Wednesday, October 19, 2011

La Coruña City, Galicia {Part IV of IV}

Located on a promontory surrounded by water, La Coruña City is home to a busy port and thriving industries. Despite that, the city exudes a certain kind of laid back atmosphere which makes it a great place for a leisurely weekend getaway.

While it does not have an ancient cathedral to rival that of Santiago de Compostela, La Coruña city does have a striking old building in its city center grand enough to wow its visitors. The 20th century neoclassical Palacio Municipal (city hall) with its three domed towers looks stunning sitting at the Plaza de Maria Pita.

Above: Palacio Municipal in Plaza de Maria Pita.

Apart from exploring the historical centre, La Coruña city also has a handful of beaches along its coves for people to enjoy the sun, sand and sea. However, what I find really appealing about this place is its maritime walk which almost encircles the whole city.

Whether you choose to walk, cycle or take the tram service, this route provides access to most of the city’s best attractions and scenaries. Keep your eyes peeled and you’ll also notice lots of interesting sculptures dotted along the way.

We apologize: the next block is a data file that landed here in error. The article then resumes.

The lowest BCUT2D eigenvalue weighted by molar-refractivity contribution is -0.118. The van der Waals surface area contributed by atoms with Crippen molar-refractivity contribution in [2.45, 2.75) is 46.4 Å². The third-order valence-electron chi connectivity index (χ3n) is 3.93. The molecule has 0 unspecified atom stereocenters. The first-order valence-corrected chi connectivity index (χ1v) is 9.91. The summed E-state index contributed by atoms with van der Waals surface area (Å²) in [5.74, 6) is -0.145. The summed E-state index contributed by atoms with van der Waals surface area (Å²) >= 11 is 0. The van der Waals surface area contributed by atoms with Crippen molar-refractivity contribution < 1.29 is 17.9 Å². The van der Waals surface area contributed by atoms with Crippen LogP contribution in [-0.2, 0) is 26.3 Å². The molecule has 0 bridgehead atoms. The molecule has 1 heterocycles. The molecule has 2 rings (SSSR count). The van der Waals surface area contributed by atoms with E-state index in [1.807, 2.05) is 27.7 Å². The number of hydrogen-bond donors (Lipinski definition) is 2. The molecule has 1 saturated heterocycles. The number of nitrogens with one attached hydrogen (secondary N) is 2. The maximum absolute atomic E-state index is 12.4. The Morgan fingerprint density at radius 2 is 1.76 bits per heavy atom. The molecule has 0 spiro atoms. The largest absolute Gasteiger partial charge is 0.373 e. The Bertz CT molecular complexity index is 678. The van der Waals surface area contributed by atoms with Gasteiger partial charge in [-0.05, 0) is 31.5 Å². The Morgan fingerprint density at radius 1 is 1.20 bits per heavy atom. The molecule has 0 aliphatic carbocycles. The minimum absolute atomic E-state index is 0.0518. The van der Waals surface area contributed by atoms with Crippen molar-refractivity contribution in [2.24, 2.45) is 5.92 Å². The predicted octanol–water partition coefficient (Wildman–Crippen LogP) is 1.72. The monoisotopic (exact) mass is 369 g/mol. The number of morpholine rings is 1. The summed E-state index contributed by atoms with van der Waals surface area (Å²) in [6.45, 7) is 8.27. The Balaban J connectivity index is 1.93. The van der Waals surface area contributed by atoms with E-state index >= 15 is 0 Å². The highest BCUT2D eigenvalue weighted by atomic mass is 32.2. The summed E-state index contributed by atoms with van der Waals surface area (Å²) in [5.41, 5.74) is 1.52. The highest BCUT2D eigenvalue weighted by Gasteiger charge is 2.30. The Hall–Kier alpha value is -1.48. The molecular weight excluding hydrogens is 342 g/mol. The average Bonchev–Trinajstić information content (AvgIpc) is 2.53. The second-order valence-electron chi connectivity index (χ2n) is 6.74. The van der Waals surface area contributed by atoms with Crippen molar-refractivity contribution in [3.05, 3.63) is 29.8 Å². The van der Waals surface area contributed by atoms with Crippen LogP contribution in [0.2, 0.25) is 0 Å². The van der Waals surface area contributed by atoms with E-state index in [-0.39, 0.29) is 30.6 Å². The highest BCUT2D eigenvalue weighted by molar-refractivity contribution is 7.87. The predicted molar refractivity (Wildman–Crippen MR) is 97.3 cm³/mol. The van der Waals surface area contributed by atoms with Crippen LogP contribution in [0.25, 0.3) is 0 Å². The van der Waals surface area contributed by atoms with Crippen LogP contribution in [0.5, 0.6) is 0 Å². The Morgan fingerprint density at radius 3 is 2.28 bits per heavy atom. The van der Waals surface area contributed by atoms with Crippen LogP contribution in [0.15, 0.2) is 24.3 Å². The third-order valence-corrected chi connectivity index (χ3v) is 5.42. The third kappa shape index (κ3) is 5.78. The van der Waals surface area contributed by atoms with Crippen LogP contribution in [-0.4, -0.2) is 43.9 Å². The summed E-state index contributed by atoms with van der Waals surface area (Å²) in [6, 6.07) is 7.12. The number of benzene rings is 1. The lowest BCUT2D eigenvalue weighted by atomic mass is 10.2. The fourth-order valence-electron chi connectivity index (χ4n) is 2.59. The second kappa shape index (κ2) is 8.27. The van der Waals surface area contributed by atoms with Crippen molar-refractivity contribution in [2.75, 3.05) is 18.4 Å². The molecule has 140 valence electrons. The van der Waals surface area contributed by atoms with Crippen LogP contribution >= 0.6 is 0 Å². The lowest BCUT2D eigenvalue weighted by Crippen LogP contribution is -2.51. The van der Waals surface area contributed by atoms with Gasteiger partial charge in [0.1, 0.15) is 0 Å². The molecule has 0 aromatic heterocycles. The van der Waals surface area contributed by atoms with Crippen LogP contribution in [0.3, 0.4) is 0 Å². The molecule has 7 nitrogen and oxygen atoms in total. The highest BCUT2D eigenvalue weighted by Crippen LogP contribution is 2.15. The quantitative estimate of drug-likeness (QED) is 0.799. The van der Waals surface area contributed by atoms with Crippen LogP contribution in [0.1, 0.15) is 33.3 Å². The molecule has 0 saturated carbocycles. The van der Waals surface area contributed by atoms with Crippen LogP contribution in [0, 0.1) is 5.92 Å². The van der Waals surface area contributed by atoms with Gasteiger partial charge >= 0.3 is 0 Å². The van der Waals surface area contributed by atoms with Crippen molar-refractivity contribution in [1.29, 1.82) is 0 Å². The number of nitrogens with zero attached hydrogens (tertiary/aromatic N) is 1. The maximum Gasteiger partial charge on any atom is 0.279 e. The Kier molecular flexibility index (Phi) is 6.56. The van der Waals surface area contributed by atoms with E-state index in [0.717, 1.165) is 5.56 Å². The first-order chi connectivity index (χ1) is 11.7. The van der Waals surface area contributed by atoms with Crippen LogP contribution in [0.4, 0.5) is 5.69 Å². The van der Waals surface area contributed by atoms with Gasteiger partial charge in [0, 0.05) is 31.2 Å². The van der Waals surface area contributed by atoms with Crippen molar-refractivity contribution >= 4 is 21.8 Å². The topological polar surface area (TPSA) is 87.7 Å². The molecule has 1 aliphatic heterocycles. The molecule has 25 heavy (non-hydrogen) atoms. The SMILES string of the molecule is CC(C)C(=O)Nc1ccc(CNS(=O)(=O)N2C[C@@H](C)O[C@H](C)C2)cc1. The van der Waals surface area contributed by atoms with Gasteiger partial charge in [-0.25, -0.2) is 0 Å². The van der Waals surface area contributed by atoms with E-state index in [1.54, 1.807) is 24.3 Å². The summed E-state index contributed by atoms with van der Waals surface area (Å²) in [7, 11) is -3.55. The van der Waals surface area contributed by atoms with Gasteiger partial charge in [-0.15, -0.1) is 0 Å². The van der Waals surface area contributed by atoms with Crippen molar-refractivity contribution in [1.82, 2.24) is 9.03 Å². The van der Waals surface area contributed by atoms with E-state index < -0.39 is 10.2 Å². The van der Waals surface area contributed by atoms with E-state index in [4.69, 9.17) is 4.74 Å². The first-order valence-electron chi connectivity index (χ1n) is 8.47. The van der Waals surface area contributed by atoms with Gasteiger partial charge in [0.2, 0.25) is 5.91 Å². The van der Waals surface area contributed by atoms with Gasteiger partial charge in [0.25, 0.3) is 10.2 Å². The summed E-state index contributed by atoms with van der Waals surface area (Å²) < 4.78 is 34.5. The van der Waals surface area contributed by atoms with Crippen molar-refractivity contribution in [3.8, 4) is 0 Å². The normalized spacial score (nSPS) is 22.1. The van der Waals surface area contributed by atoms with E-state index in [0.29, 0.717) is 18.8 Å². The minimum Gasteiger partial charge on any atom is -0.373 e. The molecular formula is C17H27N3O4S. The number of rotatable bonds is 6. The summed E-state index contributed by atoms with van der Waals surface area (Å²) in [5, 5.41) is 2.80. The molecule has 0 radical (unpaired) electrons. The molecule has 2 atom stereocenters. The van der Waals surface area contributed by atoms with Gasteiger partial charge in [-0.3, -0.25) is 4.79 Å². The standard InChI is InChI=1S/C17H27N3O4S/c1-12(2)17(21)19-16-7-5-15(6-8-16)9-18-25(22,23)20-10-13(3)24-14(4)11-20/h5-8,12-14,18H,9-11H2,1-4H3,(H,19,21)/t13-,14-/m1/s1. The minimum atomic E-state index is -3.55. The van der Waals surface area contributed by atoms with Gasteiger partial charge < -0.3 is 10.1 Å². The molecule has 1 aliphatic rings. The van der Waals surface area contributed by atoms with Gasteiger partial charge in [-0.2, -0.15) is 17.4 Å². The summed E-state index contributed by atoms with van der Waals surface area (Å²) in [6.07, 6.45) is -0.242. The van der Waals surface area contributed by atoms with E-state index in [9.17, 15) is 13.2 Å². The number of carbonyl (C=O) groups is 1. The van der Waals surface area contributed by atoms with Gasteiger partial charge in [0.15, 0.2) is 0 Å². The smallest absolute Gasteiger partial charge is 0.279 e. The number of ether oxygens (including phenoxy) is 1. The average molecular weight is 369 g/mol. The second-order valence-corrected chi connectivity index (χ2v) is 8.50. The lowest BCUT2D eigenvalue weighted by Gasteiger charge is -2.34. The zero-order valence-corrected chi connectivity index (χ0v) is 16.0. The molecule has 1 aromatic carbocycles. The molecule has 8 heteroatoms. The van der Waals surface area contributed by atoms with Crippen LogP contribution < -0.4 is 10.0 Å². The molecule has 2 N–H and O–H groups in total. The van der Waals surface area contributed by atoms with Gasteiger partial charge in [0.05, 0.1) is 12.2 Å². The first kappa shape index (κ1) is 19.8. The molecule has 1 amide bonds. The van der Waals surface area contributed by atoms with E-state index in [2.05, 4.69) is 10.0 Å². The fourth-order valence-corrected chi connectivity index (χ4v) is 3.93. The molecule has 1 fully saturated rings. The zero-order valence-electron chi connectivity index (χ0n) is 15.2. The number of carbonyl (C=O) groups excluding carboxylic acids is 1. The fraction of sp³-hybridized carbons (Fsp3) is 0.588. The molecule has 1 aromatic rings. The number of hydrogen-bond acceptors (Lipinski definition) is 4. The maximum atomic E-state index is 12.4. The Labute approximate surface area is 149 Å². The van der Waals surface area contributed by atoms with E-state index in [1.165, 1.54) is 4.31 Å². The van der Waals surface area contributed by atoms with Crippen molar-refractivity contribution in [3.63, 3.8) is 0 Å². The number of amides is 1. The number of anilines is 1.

Above: A stretch of 'galeria-style' buildings with enclosed glass balconies facing the marina.

The most iconic landmark of La Coruña city has got to be the lighthouse referred to as the Tower of Hercules. Built to warn ships approaching the rugged coastline from the North Atlantic Ocean, this lighthouse of Roman origins is known to exist and been in use since the late 1st century. Possibly the oldest lighthouse in the world, the Tower of Hercules is recognised as a UNESCO World Heritage Site.

Not far from the Tower of Hercules is a Sculpture Park that is well worth a visit.

Above: The Tower of Hercules lighthouse.

Above: A monument dedicated to those who perished during the Franco dictatorship.

Above: These are not ancient monoliths erected by pre-historic people. It's a set of sculptures known as 'Family of Menhires'. The two tallest stones are the father and mother, while the rest represent the children. Each stone is strategically placed and has an opening through which the Tower of Hercules, the sea or the setting sun can be seen.

Above: Try getting lost in this maze...that is if you have time to spare.

Above: The 16th century Castle of Saint Anton, a fortress built to watch over the harbour. Today it houses the city's Archaeological Museum.

Above: The Tower of Hercules from afar.

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